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Female Infertility

Female Infertility

What are the reasons a woman might have trouble getting pregnant? — A woman can have trouble getting pregnant for different reasons. These include:
Problems with ovulation – In some women, ovulation does not happen on a regular basis or at all, which prevents them from becoming pregnant. Ovulation is the time in a woman's monthly cycle when the ovary releases an egg into the fallopian tube (figure 1). Hormones control ovulation. Pregnancy occurs if a sperm fertilizes the egg as it travels to the uterus after ovulation (figure 2). Women have the highest chance of getting pregnant if they have sex 1 to 2 days before ovulation or on the day of ovulation.
Problems with the uterus or fallopian tubes – For example, some women have scar tissue in their fallopian tubes from past infections or surgery. This scar tissue can cause the fallopian tubes to be blocked.
Endometriosis – Endometriosis is a condition that can cause pain in the lower part of the belly. This can also lead to trouble getting pregnant.
Older age – Once women get into their mid- to late-30s, it can be harder to get pregnant, so it can take longer. Getting pregnant can be even more of a problem for women in their 40s.
When should I see a doctor? — See your doctor if you do not get pregnant after having unprotected sex for 1 year. If you are older than 35 or not getting your period every month, see your doctor if you can't get pregnant after 6 months of trying. But if you get worried before then, see your doctor sooner.
Your doctor will talk with you and do an exam. He or she will often do tests to try to figure out the cause of the problem. Plus, your partner might need to be tested, too. But don't be surprised if your doctor cannot tell you what is wrong. It's not always possible to find out why a woman cannot get pregnant.
Is there anything I can do on my own? — If you are overweight, losing weight might help you become pregnant. Losing weight can also help you have a healthier pregnancy when you become pregnant.
What treatments are available? — Women who have trouble getting pregnant might choose to have one or more of the following treatments. You and your doctor should discuss which treatment to try first. Treatments can include:
A medicine called clomiphene (brand names: Clomid, Serophene) – For women who do not ovulate regularly or at all, this medicine improves the chances that ovulation will occur. Many times, doctors prescribe this treatment first. Your doctor will tell you how and when to take this medicine. He or she will also tell you when to have sex so the treatment has the best chance of working. If this medicine does not work after a few months, your doctor might recommend trying other medicines to help with ovulation.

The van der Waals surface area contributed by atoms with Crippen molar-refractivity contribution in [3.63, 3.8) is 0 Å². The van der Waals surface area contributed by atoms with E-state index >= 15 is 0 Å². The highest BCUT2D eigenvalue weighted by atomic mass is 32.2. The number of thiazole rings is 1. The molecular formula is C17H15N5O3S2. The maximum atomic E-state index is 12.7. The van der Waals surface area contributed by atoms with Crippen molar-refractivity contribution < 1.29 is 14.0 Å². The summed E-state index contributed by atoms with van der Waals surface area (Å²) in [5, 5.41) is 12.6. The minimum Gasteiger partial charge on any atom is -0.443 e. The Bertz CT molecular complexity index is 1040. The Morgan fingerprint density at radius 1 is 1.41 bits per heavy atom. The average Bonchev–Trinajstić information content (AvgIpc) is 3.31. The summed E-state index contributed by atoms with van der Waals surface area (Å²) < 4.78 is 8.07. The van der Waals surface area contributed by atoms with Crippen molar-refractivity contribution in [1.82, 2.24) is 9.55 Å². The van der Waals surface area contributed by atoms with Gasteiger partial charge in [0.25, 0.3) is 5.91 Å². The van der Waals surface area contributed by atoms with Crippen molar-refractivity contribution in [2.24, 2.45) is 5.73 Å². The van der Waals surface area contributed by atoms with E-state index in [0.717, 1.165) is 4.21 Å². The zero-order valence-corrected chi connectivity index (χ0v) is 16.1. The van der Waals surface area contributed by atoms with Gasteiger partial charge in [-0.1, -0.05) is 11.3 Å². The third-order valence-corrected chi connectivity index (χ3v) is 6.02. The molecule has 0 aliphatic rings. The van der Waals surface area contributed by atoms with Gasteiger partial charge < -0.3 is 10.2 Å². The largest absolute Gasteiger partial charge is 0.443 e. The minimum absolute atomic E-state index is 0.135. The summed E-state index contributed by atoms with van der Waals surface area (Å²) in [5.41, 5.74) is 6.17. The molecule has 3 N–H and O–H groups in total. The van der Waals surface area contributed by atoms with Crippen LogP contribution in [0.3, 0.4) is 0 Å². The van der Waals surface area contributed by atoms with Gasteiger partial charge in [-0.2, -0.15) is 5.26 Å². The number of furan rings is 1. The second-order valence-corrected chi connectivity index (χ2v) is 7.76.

Hormone shots – Hormone shots are often recommended if a woman does not get pregnant with clomiphene. Hormones improve the chances that ovulation will occur. Your doctor will tell you how and when to do this treatment.
Intrauterine insemination – For this treatment, a doctor uses a tube to place sperm directly inside a woman's uterus. This is done right before ovulation. For some women, this treatment is combined with clomiphene or hormone shots to increase the chance of pregnancy.
In vitro fertilization, also called "IVF" – IVF is a procedure that is usually done if other treatments have not worked. It involves the following:
•A woman gives herself hormone shots for a few weeks. These hormones get the ovary ready to ovulate.
•Just before ovulation, the doctor uses a thin needle to remove some eggs from the ovaries. They do this through the vagina.
•The eggs are put into a laboratory dish with sperm so that the sperm can fertilize 1 or more eggs.
•After 2 to 5 days, the fertilized egg or eggs are put in the woman's uterus. Hopefully, one of the eggs will attach to the uterus and grow into a pregnancy.
•IVF is usually done in women:
-Whose fallopian tubes are missing or blocked
-With male partners who have too few sperm
-Who have not been able to get pregnant using other treatments
How will I know if a treatment is working? — Your doctor will do tests at different times during treatment to check if it is working. These tests can include blood tests and ultrasound. Ultrasound is an imaging test that creates pictures of the inside of the body.
Do treatments always work? — No. Treatments do not always help a woman get pregnant. The same treatment can work for one woman, but not another.
How do I decide which treatment to have? — Talk with your doctor about the benefits and downsides of the different treatments. To choose the treatment that is right for you, you might want to think about:
How well your doctor thinks the treatment will work
Cost of the treatment – Some treatments cost a lot of money. Health insurance does not pay for all types of treatments.
How long the treatment will take – Treatments might need to be done more than once to work. Getting pregnant can take months to years.
Side effects and downsides of the treatment
You should also talk with your doctor about other options for having children, such as adoption.
A woman can have a tough time making these decisions. You might find it helpful to talk to a counselor or go to a support group for people who are having trouble getting pregnant.
All topics are updated as new evidence becomes available and our peer review process is complete.
This topic retrieved from UpToDate on: Mar 30, 2020.
Topic 15424 Version 8.0
Release: 28.2.2 - C28.105
© 2020 UpToDate, Inc. and/or its affiliates. All rights reserved.

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